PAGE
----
Although I’m a theme park fan, that doesn’t mean my fandom only applies to the Disney resorts. There are gems to find across the country from Cedar Fair, Herschend, and Six Flags. Many parks remain on my wish list, even some that don’t focus on theming. The Tomorrow Society lives a mere half-hour drive from Six Flags St. Louis, which was a frequent haunt during my teen years.
Opening in 1971 as Six Flags over Mid-America, it doesn’t have the same recognition as Great America (Chicago) or Magic Mountain (L.A.) due to the size of their markets. Even so, that doesn’t mean there aren’t reasons to give the park a shot. Six Flags uses the slogan “Missouri’s Coaster Capital” to sell the St. Louis location as a regional haven for coaster fans. Instead of facing down superstars like Cedar Point, they’re looking to compete with Silver Dollar City and Worlds of Fun.
My recent visit to Six Flags St. Louis was a great time but did have a few issues along the way. I took my daughter (who’s six), so this wasn’t a trip for tackling the headlining coasters. Past trips have given me that opportunity. The Tomorrow Society takes the parks seriously, but we still love a great thrill ride. This trip focused on two things: introducing my daughter to the park and riding Justice League: Battle for Metropolis. I wrote about the exciting new attraction last week, so this post will focus on the other aspects. It was a fun day, and my daughter had a blast. The park’s crowd management techniques are a bit puzzling, however, and wear and tear is evident.
Tickets and Fees
Before entering the park, I have to mention the ticket-buying process. Discounts are easy to find, though the savings are limited because of online fees. Six Flags promises that you’ll save $15 by booking in advance online. The price starts at $46.99, but purchasing online brings an $8.99 processing fee plus tax. The “Coke” discount code brought $16 of savings, but it faces the same fee. The list price of my ticket was $45.99, but it cost $58.88 in the end. The online processing fee subverts much of the promised discounts and creates a sour taste before you even reach the park.
The other option is buying at the gate, which isn’t recommended because it wastes time you could spend on rides. The adult gate price is $61.99, but you can save $8 by bringing a Coke can. When you add tax to the $53.99 price, it’s slightly cheaper than online. Essentially, there was no way to pay less than about $57 for a one-day adult ticket. With a Season Pass starting at about the same price, you can see what Six Flags wants you to do. They’re hoping you’ll make the logical choice and buy the pass. The Regular Pass gives you admission to every Six Flags park around the country, so it’s a very good deal for enthusiasts.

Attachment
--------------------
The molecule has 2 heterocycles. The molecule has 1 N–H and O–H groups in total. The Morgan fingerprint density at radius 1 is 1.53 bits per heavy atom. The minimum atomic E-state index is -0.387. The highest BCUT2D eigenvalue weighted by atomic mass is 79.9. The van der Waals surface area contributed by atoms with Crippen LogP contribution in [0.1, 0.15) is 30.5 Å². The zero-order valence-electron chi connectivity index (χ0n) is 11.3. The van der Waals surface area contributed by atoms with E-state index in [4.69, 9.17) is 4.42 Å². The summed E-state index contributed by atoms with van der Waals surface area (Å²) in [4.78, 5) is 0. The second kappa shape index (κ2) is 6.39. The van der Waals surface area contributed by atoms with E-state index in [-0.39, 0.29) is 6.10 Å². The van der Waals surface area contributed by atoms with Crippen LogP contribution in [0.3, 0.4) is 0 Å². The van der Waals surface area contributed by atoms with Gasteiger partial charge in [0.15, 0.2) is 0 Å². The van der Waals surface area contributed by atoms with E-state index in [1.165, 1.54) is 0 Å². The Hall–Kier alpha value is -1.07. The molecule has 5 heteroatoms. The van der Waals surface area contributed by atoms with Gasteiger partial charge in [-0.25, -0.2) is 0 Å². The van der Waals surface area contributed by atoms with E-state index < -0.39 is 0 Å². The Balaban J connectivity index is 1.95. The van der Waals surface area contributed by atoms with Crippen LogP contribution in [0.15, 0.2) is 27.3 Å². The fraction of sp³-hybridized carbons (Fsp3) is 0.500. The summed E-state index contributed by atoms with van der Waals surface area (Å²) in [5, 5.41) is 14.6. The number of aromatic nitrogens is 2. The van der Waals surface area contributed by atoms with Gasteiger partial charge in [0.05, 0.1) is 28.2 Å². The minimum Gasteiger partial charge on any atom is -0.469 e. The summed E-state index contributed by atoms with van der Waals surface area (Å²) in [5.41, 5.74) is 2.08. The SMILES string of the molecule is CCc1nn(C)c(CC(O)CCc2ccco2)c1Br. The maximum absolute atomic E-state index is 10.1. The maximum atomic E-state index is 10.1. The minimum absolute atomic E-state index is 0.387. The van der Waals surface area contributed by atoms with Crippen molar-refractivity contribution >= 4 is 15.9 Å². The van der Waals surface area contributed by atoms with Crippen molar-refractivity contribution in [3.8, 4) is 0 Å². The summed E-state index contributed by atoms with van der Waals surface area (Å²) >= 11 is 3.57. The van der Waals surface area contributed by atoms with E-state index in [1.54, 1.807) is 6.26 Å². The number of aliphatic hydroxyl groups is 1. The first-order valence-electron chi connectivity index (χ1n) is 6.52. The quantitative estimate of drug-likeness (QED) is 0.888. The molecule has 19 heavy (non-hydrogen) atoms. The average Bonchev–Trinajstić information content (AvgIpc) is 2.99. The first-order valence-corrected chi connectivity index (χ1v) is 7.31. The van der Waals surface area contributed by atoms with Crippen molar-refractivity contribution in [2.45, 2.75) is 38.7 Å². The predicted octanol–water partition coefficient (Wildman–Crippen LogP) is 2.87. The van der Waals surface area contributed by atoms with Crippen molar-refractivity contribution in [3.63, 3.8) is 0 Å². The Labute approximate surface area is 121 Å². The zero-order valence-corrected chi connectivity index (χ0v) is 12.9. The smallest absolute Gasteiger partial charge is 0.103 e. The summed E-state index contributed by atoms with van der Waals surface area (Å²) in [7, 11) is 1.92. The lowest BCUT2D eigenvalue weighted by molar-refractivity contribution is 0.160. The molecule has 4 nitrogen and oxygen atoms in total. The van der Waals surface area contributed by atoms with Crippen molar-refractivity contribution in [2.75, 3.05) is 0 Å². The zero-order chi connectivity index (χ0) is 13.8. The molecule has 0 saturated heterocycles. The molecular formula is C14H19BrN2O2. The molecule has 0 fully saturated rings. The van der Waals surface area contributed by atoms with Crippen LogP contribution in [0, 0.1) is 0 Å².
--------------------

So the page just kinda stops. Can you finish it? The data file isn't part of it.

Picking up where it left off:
The Checkpoints Gauntlet
With tickets in hand (my daughter’s was free through a school reading program), we excitedly arrived shortly before the 10:30 a.m. opening. It was a Monday, so I assumed we’d face lighter crowds. That theory was incorrect. Following a 15-minute wait in a line of cars, we reached our parking spot. The $20 parking fee seemed a bit high, and it felt rougher because of the many empty spaces in the “preferred” lot. Few were willing to pay the extra $10 to skip the longer walk. The next step included passing through these five (!!!) checkpoints before we could enter the park:
- The Metal Detectors
- The Bag Line
- The Box Office
- The Queue for the Turnstiles
- The Actual Gates
Thankfully, we didn’t have a bag and already had tickets, so that skipped two stages. Even so, the amount of layers to bypass seems poorly designed. Each section has little shade, so even milder temperatures felt like an oven. The main challenge was the queue for the turnstiles, which was set up as a series of switchbacks using ropes. I understand Six Flags’ thinking; they’re preventing the chaos of everyone lining up at each gate. Instead, employees direct you to specific turnstiles like you’re boarding a ride vehicle. This measured approach slows down the flow of traffic, however. We hadn’t even started the day, and my daughter was overheated.